Contrary to the popular image of associating Greek sculptures with white marble statues there were a lot of sculptures made of bronze in the ancient Greece.
Bronze was also first and foremost the medium of ancient weapons used by the Greeks and most other civilizations of their time. Its durability and strength coupled with a somewhat simple method of forging, made it superior for battle compared to the possible alternatives of stone, wood, tin, copper, or lead weapons.
These facts made bronze a valuable metal needed by leaders and city states to create armies. Nonetheless, bronze had many other facets of use to which it was applied. But whenever there was a war, the need for bronze caused anything, include the art of statues, made of the metal to be melted down into swords, shields, spears, and other weapons of war. The lack of modern bronze statues today is the result of this past wartime meltdown process. As a medium, bronze proved more versatile than marble and actually contributed to the transition of Greek sculpture into the Classical Period. The ability of bronze to hold its shape - no matter how complex - allowed sculptors to more easily experiment with less rigid poses.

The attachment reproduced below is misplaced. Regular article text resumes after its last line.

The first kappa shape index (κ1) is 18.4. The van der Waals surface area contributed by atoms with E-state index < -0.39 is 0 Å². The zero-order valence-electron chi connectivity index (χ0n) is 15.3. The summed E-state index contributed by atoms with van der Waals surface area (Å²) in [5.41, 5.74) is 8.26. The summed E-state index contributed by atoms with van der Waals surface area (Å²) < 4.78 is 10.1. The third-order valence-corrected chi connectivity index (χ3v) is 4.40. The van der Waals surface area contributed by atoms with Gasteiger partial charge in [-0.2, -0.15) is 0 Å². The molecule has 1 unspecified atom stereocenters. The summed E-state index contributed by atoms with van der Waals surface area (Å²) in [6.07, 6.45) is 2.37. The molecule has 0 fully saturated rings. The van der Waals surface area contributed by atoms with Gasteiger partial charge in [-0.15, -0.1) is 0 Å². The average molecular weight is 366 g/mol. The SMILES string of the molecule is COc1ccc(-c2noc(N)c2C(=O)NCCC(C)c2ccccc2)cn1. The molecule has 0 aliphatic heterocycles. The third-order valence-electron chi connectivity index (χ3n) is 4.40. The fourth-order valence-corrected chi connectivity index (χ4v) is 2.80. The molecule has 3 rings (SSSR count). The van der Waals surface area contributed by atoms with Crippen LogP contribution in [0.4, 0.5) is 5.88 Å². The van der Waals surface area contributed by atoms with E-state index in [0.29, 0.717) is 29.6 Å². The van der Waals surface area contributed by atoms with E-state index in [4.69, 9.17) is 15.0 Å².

All bronze statues are hand made using a bronze casting technique that has been utilized since ancient times. According to this technique, the craftsman pours molten bronze into a kiln-fired sand mold. Once the mold is cooled it is removed; the fine details of the cast bronze piece are then carefully finished by hand.